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The proposed sale that would transfer two Exempla Healthcare hospitals in the Denver metropolitan area to a Catholic organization that does not allow abortion and birth-control procedures at its facilities has been endorsed by Colorado Attorney General John Suthers.
The hospitals, Lutheran and Good Samaritan, soon could fall under the management of Catholic Health Care Services, which, among other things, does not provide abortions, forms of sterilization including tubal ligation and vasectomies, and emergency contraception pills, known as the abortion pill.
Suthers concluded in his legal opinion that the transfer wouldn’t violate state laws concerning nonprofit groups, and that the incoming owner, Sisters of Charity Leavenworth Health System, of Lenexa, Kan., had the authority to change procedures at the hospitals, according to a Denver Post report.
“The General Assembly mandated that a single, narrow standard of review should apply in nonprofit to nonprofit hospital tranfers,” he wrote. “I recognize the strong emotional and political concerns surrounding this transfer, but per the statute, those concerns cannot alter the legal standard of review.”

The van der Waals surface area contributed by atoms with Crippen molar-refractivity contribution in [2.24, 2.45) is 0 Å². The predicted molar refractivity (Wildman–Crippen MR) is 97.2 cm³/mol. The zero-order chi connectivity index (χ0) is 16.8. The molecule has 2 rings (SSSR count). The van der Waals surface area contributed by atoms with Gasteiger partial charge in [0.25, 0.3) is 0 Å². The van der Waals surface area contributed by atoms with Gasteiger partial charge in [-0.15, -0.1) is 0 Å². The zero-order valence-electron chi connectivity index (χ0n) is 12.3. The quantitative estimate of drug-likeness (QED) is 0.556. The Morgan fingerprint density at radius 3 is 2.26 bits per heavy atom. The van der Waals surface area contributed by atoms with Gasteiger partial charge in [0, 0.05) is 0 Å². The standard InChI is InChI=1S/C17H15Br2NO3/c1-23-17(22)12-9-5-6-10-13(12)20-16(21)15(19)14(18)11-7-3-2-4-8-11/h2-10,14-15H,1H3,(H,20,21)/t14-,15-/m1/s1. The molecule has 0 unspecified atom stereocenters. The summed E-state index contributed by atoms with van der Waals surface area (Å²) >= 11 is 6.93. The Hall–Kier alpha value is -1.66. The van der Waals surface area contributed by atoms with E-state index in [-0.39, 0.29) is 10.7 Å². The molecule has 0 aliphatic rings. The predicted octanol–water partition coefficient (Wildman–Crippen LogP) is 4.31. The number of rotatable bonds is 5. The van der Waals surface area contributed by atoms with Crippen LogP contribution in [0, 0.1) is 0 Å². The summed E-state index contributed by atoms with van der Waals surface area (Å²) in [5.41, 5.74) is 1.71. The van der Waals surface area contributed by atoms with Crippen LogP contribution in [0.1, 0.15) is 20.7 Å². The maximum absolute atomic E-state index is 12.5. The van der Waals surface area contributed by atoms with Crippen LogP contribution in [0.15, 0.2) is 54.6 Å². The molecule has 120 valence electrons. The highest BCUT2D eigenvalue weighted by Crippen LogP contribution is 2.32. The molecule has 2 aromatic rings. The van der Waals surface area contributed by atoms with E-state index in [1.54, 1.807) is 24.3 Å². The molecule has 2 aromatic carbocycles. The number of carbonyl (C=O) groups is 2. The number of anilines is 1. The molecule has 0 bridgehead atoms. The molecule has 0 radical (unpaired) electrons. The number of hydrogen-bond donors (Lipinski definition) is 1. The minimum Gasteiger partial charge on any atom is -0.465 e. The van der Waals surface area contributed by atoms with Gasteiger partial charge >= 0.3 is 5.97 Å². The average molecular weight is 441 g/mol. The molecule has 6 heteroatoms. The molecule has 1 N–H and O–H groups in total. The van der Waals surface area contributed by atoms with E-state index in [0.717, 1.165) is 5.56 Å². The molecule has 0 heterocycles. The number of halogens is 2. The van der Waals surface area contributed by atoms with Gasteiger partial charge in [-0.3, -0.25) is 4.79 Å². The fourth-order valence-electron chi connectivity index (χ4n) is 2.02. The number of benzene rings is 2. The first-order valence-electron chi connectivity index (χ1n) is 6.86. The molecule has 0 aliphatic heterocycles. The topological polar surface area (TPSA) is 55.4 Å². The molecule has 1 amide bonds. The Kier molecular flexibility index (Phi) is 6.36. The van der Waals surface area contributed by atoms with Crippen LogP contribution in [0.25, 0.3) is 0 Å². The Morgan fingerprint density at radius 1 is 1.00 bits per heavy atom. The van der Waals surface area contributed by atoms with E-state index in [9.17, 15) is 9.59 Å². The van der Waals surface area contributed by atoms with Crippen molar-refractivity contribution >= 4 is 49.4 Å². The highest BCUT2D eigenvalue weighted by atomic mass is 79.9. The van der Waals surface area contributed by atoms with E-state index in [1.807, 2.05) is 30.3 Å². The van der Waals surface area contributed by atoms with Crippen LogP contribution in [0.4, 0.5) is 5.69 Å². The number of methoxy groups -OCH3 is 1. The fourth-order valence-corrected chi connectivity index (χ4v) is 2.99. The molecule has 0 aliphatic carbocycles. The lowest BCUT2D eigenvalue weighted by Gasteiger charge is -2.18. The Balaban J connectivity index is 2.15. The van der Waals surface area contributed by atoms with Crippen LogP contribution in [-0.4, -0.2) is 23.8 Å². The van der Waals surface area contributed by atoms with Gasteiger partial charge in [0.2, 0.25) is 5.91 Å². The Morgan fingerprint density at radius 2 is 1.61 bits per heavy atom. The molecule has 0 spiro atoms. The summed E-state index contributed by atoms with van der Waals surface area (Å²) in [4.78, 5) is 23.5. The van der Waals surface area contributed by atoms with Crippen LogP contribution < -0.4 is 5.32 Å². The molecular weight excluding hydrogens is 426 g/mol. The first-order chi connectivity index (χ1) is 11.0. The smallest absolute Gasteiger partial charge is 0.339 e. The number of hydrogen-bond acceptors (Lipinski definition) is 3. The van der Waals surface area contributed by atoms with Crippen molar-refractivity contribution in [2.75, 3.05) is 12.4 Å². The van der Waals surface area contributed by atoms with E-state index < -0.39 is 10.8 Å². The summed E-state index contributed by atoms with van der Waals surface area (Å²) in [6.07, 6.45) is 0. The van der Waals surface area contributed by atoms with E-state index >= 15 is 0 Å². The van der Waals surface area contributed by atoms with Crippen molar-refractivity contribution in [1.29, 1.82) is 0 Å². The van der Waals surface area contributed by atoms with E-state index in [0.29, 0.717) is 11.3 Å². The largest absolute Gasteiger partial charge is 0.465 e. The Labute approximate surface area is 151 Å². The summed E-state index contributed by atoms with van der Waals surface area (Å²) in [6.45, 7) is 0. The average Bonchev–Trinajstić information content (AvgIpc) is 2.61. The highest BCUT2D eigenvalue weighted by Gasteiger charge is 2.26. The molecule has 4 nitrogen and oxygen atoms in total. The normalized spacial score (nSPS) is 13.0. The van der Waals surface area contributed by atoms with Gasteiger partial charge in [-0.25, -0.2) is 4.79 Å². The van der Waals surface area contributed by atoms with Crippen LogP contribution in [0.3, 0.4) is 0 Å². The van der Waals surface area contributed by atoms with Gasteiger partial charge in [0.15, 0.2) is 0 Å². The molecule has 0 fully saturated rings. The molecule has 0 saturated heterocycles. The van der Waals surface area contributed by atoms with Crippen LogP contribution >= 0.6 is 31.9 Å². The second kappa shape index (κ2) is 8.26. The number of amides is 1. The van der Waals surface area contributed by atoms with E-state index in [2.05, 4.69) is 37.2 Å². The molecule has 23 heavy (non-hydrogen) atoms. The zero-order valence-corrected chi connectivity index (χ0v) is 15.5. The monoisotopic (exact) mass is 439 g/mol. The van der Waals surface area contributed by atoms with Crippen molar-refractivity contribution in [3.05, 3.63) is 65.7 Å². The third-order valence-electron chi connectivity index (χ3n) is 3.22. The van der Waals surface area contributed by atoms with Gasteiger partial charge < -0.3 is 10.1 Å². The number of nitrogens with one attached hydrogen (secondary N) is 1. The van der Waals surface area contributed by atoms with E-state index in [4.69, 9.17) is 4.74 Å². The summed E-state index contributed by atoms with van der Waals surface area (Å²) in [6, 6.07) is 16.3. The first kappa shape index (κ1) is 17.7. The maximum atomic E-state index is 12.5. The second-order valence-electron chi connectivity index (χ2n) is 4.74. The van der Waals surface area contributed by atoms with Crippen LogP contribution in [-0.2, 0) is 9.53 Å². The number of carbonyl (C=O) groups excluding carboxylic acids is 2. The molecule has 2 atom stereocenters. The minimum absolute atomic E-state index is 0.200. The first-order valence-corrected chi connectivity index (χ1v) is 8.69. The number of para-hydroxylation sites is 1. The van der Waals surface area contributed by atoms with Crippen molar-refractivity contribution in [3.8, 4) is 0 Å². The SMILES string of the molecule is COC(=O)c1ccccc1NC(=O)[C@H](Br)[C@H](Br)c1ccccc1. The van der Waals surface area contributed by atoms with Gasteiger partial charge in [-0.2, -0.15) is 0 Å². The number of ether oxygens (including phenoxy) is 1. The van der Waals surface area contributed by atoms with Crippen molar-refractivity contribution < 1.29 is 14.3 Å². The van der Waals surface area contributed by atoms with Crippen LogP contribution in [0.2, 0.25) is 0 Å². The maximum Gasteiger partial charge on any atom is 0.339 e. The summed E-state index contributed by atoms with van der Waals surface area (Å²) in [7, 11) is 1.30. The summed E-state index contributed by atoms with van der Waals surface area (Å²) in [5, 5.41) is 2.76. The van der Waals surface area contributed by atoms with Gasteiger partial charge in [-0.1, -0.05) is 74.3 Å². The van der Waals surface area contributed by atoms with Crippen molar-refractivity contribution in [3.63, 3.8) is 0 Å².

Civic groups in Jefferson County, where Lutheran is the only hospital, said the “disadvantaged” and those in emergency situations could be hurt.
Ed Kahn’s organization, the Colorado Center of Law and Policy, has filed a lawsuit over the transfer, and said services such as the abortion pill “are services that are critical for people.”
Suthers had reviewed the proposal at the request of the Exempla board, whose members supported the plan until the Sisters of Charity’s plans regarding abortion services were publicized.
The Exempla system now manages a partnership that runs Lutheran, in Wheat Ridge, and Good Samaritan, in Lafayette, and the Sisters of Charity, which sponsors St. Joseph in Denver.
The plan has Sisters of Charity paying the partnership $311 million and agreeing to invest $300 million in Lutheran and Good Samaritan and taking control of all three hospitals.
Physicians at Lutheran were “disappointed” Suthers “has taken such a narrow scope of review and had hoped he would more broadly consider the public interest,” Carla Murphy, Lutheran’s medical staff president, told the newspaper.
Bill Murray, of Sisters of Charity, praised the conclusion.
“Single sponsorship will strengthen local health-care services providing necessary resources for clinical excellence, new technology and service coordination,” he said.
The lawsuit, pending in Boulder District Court, over the move remains to be resolved.
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